In 1895 the decision was taken to expand the North Yard to accommodate the increasing size of modern warships. By 1907 it had more than doubled in size with the addition of No. 4 and No. 5 Basins (of 10 and 35 acres respectively), linked by a very large lock-cum-dock, 730ft in length, alongside three more dry-docks of a similar size, able to 'accommodate ships larger than any war-vessel yet constructed'.[11]

The Naval Barracks (HMS Drake)

Clock tower, HMS Drake

Until the late nineteenth century, sailors whose ships were being repaired or refitted, or who were awaiting allocation to a vessel, were accommodated in floating hulks. Construction of an onshore barracks, just north-east of the North Yard, was completed in 1889 with accommodation for 2,500; sailors and officers moved in in June of that year. In 1894 a contingent of sixty RN homing pigeons was accommodated on the site. The prominent clock tower was built in 1896, containing a clock and bell by Gillett & Johnston; it initially functioned as a semaphore tower. 1898 saw the barracks expand to accommodate a further 1,000 men. The Wardroom block dates from this period. More buildings were added in the early years of the twentieth century, including St Nicholas's Church.[12]


Devonport Dockyard and the Hamoaze from the Rame Peninsula, Cornwall.

The Royal Navy Dockyard consists of 14 dry docks (Docks Numbered 1 to 15, but there is no 13 Dock),[2] four miles (6 km) of waterfront, 25 tidal berths, five basins and an area of 650 acres (2.6 km²). It is the base for the Trafalgar-class nuclear-powered hunter killer submarines and the main refitting base for all Royal Navy nuclear submarines. Work was completed by Carillion in 2002 to build a refitting dock to support the Vanguard-class Trident missile nuclear ballistic missile submarines.

Locals and tourists have long been able to visit the Dockyard during "Navy Days", a two-day event where visitors can tour the facility, go aboard active naval ships and watch various displays of naval prowess. Among the most popular attractions is the nuclear-powered submarine HMS Courageous, used in the Falklands War.

USS Philippine Sea visiting Devonport

Devonport serves as headquarters for the Flag Officer Sea Training, which is responsible for the training of all the ships of the Navy and Royal Fleet Auxiliary, along with many from foreign naval services.

The Devonport Naval Heritage Centre is a maritime museum in Devonport Historic South Yard.[13]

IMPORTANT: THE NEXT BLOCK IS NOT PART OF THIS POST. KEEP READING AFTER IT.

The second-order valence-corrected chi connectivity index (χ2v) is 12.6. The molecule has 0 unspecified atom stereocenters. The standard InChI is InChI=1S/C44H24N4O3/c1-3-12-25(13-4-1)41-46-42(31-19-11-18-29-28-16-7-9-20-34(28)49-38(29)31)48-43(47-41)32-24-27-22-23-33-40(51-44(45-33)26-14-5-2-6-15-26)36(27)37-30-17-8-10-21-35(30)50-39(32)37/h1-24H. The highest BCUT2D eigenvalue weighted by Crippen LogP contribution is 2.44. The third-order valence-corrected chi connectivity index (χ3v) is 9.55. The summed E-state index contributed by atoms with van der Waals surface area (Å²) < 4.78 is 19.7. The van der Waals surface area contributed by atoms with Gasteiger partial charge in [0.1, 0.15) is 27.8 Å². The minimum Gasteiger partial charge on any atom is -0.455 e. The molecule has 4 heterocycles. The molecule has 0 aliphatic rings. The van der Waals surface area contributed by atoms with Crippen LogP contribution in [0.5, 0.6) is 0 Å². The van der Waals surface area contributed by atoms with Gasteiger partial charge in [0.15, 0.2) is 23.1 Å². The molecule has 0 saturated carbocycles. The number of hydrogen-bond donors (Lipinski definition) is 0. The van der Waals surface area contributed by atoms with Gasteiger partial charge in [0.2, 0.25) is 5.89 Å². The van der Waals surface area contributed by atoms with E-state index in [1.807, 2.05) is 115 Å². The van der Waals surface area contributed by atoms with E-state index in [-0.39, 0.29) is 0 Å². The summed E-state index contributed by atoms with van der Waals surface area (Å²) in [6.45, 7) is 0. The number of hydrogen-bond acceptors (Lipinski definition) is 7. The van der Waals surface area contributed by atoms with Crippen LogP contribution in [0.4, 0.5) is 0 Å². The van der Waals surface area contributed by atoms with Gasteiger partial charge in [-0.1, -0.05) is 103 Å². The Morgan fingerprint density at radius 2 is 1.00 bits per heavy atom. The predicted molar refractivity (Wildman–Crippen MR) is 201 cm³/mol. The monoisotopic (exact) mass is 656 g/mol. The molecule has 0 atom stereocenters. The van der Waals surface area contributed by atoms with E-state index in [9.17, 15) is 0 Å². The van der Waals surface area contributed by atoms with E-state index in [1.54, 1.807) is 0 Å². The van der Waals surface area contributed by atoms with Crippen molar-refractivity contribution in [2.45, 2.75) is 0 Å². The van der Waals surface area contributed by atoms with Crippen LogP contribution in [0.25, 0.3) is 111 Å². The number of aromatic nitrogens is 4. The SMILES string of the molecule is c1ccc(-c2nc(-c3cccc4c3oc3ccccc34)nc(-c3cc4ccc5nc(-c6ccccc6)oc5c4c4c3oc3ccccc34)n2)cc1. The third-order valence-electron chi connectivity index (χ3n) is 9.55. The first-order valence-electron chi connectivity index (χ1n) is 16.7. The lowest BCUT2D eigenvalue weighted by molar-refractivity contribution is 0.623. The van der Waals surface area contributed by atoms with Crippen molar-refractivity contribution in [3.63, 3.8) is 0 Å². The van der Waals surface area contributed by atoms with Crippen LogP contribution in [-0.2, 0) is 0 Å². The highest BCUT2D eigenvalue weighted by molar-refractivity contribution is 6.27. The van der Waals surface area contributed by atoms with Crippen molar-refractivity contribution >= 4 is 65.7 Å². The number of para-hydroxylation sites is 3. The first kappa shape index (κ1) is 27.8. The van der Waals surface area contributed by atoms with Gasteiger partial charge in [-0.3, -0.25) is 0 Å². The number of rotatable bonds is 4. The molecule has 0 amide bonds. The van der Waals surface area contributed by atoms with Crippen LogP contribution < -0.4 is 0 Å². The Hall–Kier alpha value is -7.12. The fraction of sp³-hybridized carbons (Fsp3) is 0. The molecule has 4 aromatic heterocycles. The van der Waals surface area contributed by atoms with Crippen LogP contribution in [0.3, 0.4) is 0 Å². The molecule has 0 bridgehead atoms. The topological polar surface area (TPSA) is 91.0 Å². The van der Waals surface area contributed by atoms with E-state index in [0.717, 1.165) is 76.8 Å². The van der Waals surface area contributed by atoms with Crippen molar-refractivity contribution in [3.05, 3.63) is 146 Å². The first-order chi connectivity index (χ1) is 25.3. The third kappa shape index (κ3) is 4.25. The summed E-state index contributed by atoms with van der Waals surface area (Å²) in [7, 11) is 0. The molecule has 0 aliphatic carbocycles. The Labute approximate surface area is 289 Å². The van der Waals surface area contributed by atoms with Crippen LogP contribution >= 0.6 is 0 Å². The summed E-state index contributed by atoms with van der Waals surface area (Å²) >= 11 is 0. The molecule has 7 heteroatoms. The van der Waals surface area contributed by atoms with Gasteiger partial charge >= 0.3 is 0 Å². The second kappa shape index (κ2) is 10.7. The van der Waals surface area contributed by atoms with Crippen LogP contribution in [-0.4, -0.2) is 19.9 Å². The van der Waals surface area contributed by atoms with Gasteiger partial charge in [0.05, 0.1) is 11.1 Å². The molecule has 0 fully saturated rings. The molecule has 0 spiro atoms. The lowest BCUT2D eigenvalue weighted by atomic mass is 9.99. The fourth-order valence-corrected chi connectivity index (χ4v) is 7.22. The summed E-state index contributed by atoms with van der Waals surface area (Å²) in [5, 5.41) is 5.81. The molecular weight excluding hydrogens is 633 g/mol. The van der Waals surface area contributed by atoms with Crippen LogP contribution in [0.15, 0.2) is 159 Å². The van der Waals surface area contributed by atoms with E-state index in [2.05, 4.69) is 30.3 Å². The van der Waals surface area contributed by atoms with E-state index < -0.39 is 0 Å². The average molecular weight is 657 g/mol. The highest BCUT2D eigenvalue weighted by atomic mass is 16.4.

The historic South Yard is no longer used by the Ministry of Defence, though it is still a closed site and subject to security restrictions. The deep-water access it offers has made the site desirable for manufacturers of 'superyachts'. In 2012 Princess Yachts acquired the freehold to 20 acres with a view to building a construction facility.[14] In 2014 it was announced, as part of a 'City Deal' regeneration agreement, that the South Yard would be 'unlocked' with a view to it becoming a 'marine industries hub'.[15]


The Naval base at Devonport is nicknamed "Guz" by naval ratings. One suggestion is that this originates from the word guzzle (to eat or drink greedily), which is likely to refer to the eating of cream teas, a West Country delicacy and, therefore, one with strong connections to the area around Plymouth.[16] Another explanation advanced is that "GUZZ" was the call sign for the nearby Royal Navy wireless station,(which was GZX), at Devil's Point,[17] though this has been disputed.[18]

Charles Causley referred to Guz in one of his poems, "Song of the Dying Gunner A.A.1", published in 1951.[19]

Nuclear waste leaks

Devonport has been the site of a number of leaks of nuclear waste associated with the nuclear submarines based there.

  • November 2002: "Ten litres of radioactive coolant leaked from HMS Vanguard."[20]
  • October 2005: "Previous reported radioactive spills at the dockyard include one in October 2005, when it was confirmed 10 litres of water leaked out as the main reactor circuit of HMS Victorious was being cleaned to reduce radiation."[21]
  • November 2008: "The Royal Navy has confirmed up to 280 litres of water, likely to have been contaminated with tritium, poured from a burst hose as it was being pumped from the submarine in the early hours of Friday."[21]
  • March 2009: "On 25 March radioactive water escaped from HMS Turbulent while the reactor's discharge system was being flushed at the Devonport naval dockyard"[22]

Devonport Flotilla